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As language programs decline nationally, faculty reflect

Enrollment in language courses has decreased between 2016 and 2021, and UMN is no exception.
Image by Gabrielle Erenstein
Students leave their language classes in Folwell Hall on Friday, Feb. 16. All students in the College of Liberal Arts (CLA) are required to take language courses to graduate.

The University of Minnesota has seen declines in enrollment for language programs, mirroring a national trend.

Despite foreign language requirements in the College of Liberal Arts (CLA), the University is no exception to the trend. Faculty from language departments say they are hopeful it will reverse at some point, but when that might be is uncertain.

Four-year institutions saw a 16.6% decrease in language enrollment between 2016 and 2021, according to the Modern Language Association.

A major driver of enrollment in language courses at the University is the foreign language requirement in CLA. According to CLA’s webpage on second languages, the college requires students pursuing a bachelor of arts or a bachelor of individualized studies to take at least two years of a foreign language.

Mandy Menke, director of language programs for Spanish and Portuguese studies, said enrollment in 1000-level courses decreased proportionally with enrollment in CLA. Enrollment in CLA is down nearly 10% from pre-pandemic levels, according to data from the University’s Institutional Data and Research webpage.

Menke said part of the value of language requirements is that they allow instructors to decenter students’ perspectives and introduce them to new cultures and ways of thinking.

“When you decenter your perspective and think about your relationship to others, you really have that opportunity to think about, ‘Who are you,’ and how do you fit within this bigger world that we’re all living in,” Menke said.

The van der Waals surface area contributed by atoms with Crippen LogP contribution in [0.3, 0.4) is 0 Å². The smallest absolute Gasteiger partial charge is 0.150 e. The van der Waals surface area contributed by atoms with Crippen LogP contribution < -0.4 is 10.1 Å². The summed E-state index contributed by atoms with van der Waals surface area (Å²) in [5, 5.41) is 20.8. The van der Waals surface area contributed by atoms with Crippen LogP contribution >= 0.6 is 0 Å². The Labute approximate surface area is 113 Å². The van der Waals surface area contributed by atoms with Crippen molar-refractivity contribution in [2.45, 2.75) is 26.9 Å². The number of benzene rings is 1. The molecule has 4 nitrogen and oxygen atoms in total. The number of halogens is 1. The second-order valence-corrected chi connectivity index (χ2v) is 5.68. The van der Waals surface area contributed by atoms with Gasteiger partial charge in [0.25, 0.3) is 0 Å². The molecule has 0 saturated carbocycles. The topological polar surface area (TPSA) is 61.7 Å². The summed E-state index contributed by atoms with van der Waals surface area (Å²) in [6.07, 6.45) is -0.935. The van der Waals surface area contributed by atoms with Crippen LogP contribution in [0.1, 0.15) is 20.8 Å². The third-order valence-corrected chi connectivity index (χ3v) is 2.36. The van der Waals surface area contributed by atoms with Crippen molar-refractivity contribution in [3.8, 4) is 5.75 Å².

Federico Fabbri, the director of language instruction for Italian, has been teaching languages for the past ten years and did his dissertation on the enrollment crisis for languages in higher education. He said the decrease in enrollment nationally comes from several factors, some of which universities cannot counteract.

Enrollment trends behaved cyclically over the past two centuries and languages normally see cycles of growth and decline, Fabbri said. However, this recent decline is larger and has taken longer than previous declines.

According to Fabbri, the decline began around the financial crisis of the late 2000s and was exacerbated by the shift in colleges and universities toward STEM fields.

“The fact the language programs are declining now does not imply that that cannot change again, hopefully, in the near future,” Fabbri said.

Fabbri said universities around the United States need to do more to make themselves relevant and adapt to the interests and needs of their students.

In terms of enrollment for degrees in foreign languages, Menke said the number of majors in her department has seen a decrease, but the number of minors has been increasing. It varies, but the same trend is present in other languages.

Menke said she believes the shift in majors and minors is connected to the shift in how society views the purpose of a college education. Students picking up majors for a specific profession might not see value in a Spanish major, but a minor can be earned with a smaller workload.

Helena Ruf, the director of language instruction in German, Nordic, Slavic & Dutch, said there’s a difference between students enrolled in lower-level courses and higher-level courses. A greater level of engagement is expected once students enter an advanced curriculum.

One of the readiness goals of CLA is “written and oral communication,” according to Ruf. Language courses teach students to communicate and get their message across even though they do not know everything.

“It’s kind of cliche, but I feel like it opens doors to things,” Ruf said.

Ruf said that when she was a college student, she tested into the fourth semester of German and did not want to continue learning a foreign language. A year and a half later she decided to study abroad in Germany.

“Here I sit now with a PhD in German linguistics teaching German,” Ruf said. “You don’t know where life is going to take you, and we’re giving you something that could be very valuable.”

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